From National Geographic:
The movie version of the Dr. Seuss’s classic conservation story The Lorax tells the story of Ted, a boy who wanders beyond the walls of Thneedville, a superficial, plastic-loving city, in search of a real tree to impress the artistic Audrey. By the ruins of the once beautiful Truffula-tree forest, he meets the Once-ler, who tells Ted of the tree-loving Lorax, who used to say, “I speak for the trees, for the trees have no tongues.” It turns out National Geographic has its own Lorax: Meg Lowman, an NG grantee and director of the Nature Research Center at the North Carolina Museum of Natural Sciences. She is currently working to conserve forests in Ethiopia.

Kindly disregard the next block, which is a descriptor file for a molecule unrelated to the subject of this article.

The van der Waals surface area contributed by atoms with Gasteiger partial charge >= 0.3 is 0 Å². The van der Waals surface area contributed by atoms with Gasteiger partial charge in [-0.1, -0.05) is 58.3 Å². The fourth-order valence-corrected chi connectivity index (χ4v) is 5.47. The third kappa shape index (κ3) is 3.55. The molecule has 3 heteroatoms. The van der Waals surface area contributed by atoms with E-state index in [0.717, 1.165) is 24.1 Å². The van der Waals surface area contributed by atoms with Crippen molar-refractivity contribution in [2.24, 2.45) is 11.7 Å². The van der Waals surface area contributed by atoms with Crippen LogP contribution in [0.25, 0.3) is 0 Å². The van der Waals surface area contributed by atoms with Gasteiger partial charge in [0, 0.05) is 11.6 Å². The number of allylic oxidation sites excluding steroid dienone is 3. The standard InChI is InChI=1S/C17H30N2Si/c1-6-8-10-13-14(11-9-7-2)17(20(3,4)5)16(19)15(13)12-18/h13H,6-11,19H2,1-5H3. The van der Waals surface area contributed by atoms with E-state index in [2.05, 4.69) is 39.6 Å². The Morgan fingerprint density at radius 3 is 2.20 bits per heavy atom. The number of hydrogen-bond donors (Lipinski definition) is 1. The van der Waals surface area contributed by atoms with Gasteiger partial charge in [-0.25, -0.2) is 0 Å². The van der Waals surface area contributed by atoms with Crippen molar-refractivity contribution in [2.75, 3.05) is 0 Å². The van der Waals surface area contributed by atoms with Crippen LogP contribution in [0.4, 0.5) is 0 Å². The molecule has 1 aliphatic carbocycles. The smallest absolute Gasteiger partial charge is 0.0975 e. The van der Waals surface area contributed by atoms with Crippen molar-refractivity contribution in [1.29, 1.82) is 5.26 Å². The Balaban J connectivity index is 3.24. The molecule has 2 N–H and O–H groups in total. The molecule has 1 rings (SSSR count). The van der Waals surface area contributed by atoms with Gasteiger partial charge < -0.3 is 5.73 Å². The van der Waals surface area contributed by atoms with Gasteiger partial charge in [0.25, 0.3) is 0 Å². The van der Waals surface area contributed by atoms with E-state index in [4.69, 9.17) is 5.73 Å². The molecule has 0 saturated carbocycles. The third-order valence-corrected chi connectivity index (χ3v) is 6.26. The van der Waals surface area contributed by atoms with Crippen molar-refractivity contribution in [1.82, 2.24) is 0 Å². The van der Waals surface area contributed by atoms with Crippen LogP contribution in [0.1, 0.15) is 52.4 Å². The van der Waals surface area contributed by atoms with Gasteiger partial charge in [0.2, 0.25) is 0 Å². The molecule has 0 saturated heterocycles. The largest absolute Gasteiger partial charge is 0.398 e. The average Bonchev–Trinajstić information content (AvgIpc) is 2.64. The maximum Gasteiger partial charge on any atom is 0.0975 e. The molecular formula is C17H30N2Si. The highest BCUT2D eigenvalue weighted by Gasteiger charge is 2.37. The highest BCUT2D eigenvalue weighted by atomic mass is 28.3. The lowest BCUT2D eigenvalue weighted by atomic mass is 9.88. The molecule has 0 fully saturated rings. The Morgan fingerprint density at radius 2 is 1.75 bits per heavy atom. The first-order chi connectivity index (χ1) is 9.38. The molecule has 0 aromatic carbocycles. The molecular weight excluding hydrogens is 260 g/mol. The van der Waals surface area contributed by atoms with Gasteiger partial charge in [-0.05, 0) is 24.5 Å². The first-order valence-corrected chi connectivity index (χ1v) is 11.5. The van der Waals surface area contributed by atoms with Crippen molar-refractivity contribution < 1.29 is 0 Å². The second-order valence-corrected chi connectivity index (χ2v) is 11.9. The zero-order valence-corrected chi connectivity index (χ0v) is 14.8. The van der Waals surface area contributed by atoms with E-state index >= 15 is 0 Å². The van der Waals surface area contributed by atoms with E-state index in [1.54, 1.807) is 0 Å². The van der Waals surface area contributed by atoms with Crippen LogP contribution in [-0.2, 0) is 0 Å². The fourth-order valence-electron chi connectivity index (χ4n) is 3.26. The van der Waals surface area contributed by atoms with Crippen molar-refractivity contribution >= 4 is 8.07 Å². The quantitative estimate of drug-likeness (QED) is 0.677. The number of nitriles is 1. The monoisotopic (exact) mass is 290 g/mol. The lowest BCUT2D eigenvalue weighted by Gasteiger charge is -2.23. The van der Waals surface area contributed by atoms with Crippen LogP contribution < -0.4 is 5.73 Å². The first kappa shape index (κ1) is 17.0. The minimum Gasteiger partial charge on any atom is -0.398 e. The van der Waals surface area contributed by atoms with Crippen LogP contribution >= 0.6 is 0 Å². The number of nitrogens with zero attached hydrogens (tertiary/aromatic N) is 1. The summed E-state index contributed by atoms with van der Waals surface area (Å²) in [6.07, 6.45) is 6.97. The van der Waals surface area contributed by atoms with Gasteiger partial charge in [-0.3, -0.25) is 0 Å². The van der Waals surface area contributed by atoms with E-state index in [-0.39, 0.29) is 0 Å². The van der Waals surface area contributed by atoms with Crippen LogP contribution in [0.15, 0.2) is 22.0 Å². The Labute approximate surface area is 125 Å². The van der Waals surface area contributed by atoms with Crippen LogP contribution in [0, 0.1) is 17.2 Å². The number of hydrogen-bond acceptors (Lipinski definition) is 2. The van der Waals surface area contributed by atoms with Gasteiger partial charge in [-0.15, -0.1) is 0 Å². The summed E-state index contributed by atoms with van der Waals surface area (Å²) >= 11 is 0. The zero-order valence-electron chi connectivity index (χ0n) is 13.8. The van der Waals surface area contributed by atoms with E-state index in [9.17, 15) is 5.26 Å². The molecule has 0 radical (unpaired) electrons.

You’re widely known as “Canopy Meg” but can we call you a real-life Lorax?
I do speak for the trees.
So what do the trees have to say?
“We will keep you healthy and happy if you just leave us alone.”
The rainforest, while we are asleep, will do all our ecosystem services—all the things that trees do that are essential for humans and animals to stay alive—and they don’t really need anything in return.